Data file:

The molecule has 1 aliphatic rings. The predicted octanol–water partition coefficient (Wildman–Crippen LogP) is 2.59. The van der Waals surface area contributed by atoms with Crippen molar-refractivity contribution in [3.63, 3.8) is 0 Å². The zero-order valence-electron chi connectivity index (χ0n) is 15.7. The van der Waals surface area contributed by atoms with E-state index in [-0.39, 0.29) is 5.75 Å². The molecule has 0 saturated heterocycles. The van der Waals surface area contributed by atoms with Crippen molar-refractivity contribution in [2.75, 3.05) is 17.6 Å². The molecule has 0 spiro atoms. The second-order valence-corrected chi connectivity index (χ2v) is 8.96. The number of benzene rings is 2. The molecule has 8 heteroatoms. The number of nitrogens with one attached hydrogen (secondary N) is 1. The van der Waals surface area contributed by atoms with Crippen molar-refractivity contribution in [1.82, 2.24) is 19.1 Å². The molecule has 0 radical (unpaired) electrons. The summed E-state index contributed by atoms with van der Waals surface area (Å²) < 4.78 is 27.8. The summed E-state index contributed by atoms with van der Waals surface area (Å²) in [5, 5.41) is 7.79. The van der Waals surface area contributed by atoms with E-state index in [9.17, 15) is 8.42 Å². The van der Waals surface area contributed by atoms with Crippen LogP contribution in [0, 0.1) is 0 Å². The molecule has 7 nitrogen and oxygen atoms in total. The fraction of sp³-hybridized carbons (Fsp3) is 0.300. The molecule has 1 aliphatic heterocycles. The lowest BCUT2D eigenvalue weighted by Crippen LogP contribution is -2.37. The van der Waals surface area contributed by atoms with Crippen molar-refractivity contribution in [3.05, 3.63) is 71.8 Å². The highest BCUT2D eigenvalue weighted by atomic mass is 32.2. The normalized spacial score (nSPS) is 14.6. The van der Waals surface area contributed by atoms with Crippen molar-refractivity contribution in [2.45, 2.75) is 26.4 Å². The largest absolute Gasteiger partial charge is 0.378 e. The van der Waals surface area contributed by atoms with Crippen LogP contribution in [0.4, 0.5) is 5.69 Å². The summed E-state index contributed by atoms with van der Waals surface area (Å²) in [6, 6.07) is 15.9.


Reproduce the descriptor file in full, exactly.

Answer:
The molecule has 1 aliphatic rings. The predicted octanol–water partition coefficient (Wildman–Crippen LogP) is 2.59. The van der Waals surface area contributed by atoms with Crippen molar-refractivity contribution in [3.63, 3.8) is 0 Å². The zero-order valence-electron chi connectivity index (χ0n) is 15.7. The van der Waals surface area contributed by atoms with E-state index in [-0.39, 0.29) is 5.75 Å². The molecule has 0 saturated heterocycles. The van der Waals surface area contributed by atoms with Crippen molar-refractivity contribution in [2.75, 3.05) is 17.6 Å². The molecule has 0 spiro atoms. The second-order valence-corrected chi connectivity index (χ2v) is 8.96. The number of benzene rings is 2. The molecule has 8 heteroatoms. The number of nitrogens with one attached hydrogen (secondary N) is 1. The van der Waals surface area contributed by atoms with Crippen molar-refractivity contribution in [1.82, 2.24) is 19.1 Å². The molecule has 0 radical (unpaired) electrons. The summed E-state index contributed by atoms with van der Waals surface area (Å²) < 4.78 is 27.8. The summed E-state index contributed by atoms with van der Waals surface area (Å²) in [5, 5.41) is 7.79. The van der Waals surface area contributed by atoms with E-state index in [9.17, 15) is 8.42 Å². The van der Waals surface area contributed by atoms with Crippen LogP contribution in [0, 0.1) is 0 Å². The molecule has 7 nitrogen and oxygen atoms in total. The fraction of sp³-hybridized carbons (Fsp3) is 0.300. The molecule has 1 aliphatic heterocycles. The lowest BCUT2D eigenvalue weighted by Crippen LogP contribution is -2.37. The van der Waals surface area contributed by atoms with Crippen molar-refractivity contribution in [3.05, 3.63) is 71.8 Å². The highest BCUT2D eigenvalue weighted by atomic mass is 32.2. The normalized spacial score (nSPS) is 14.6. The van der Waals surface area contributed by atoms with Crippen molar-refractivity contribution in [2.45, 2.75) is 26.4 Å². The largest absolute Gasteiger partial charge is 0.378 e. The van der Waals surface area contributed by atoms with Crippen LogP contribution in [0.4, 0.5) is 5.69 Å². The summed E-state index contributed by atoms with van der Waals surface area (Å²) in [6, 6.07) is 15.9.